Former Gonzales Aide To Testify In Senate Probe Of Prosecutor Firings
Friday, March 23rd 2007, 1:36 pm
News On 6
WASHINGTON (AP) _ The former top aide to Attorney General Alberto Gonzales agreed Friday to testify at a Senate inquiry next week into the firings of eight U.S. attorneys last year.
Kyle Sampson, who resigned last week amid the furor over the dismissals, will appear Thursday at a hearing of the Senate Judiciary Committee, his attorney said. His appearance will mark the first congressional testimony by a Justice Department aide since the release of thousands of documents that show the firings were orchestrated, in part, by the White House.
Sampson ``looks forward to answering the committee's questions,'' wrote his attorney, Brad Berenson, in a two-paragraph letter to Committee Chairman Patrick Leahy, D-Vt., and the panel's top Republican, Sen. Arlen Specter of Pennsylvania.
``We trust that his decision to do so will satisfy the need of the Congress to obtain information from him concerning the requested resignations of the United States attorneys,'' Berenson wrote.
E-mails between the White House and the Justice Department, dating back to the weeks immediately after the 2004 presidential election, show Sampson was heavily engaged in deciding how many prosecutors would be replaced, and which ones. The Bush administration maintains the dismissals of the eight political appointees were proper.
Democrats, however, question whether the eight were selected because they were not seen as, in Sampson's words, ``loyal Bushies.''
``He was right at the center of things,'' Sen. Chuck Schumer, D-N.Y., who is leading the inquiry into the firings, said of Sampson. ``He has said publicly that what others have said is not how it happened. ... He contradicts DOJ.''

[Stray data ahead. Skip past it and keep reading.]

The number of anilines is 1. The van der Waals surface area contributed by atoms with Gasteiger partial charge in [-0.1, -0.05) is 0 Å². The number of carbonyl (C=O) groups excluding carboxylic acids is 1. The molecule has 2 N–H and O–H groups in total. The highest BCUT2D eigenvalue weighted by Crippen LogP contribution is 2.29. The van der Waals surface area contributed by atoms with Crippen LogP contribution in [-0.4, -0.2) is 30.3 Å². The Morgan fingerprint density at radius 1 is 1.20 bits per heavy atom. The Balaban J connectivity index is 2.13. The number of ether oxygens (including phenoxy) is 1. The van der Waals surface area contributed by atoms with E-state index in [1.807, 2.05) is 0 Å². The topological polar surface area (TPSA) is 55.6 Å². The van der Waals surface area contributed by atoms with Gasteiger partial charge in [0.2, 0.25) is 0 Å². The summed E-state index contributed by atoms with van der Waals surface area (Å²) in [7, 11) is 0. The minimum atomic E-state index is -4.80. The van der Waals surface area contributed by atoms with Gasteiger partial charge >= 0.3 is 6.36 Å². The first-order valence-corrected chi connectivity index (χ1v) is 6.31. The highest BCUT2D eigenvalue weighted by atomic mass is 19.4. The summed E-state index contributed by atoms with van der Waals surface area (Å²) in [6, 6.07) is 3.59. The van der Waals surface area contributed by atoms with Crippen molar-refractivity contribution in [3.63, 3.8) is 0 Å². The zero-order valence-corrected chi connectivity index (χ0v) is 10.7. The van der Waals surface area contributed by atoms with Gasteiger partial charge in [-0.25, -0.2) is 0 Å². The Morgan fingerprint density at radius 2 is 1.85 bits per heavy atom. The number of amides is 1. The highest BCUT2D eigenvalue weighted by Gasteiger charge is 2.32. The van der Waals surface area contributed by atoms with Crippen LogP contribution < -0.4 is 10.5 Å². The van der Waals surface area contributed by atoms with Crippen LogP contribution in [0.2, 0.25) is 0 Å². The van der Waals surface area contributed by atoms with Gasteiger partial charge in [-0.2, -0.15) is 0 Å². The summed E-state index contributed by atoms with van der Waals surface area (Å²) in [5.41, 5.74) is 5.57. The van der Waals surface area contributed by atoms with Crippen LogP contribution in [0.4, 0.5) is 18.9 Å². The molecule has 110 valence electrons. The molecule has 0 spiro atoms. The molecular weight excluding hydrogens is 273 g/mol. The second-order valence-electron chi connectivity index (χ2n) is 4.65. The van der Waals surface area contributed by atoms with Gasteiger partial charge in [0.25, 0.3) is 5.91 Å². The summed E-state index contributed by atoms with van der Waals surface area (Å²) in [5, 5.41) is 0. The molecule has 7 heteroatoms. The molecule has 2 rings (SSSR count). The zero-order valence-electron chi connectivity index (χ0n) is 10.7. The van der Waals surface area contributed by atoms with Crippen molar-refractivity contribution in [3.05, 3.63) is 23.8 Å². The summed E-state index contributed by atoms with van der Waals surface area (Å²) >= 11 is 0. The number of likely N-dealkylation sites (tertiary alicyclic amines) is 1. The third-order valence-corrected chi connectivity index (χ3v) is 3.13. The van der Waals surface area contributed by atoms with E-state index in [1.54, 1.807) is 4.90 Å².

Schumer said he hoped Sampson would provide more detail about who initiated the firings and whether they were politically motivated.
Sampson's agreement to testify next week came a few hours after Sen. John Cornyn, R-Texas, summoned White House counsel Fred Fielding to Capitol Hill to discuss the dispute over whether and under what conditions Bush's top aides will tell their stories to Congress.
The two did not delve into specific proposals for Bush's aides, but Cornyn said he urged Fielding to release as much information related to the prosecutor firings as possible, warning that he wanted ``no surprises'' to emerge.
``I told him, 'Everything you can release, please release. We need to know what the facts are,''' Cornyn said.
Also Friday, the Justice Department said it had found additional e-mails, calendar pages and other documents about the dismissals and were working to send them to the House and Senate panels that oversee the Justice Department. It was unclear when those documents would be delivered.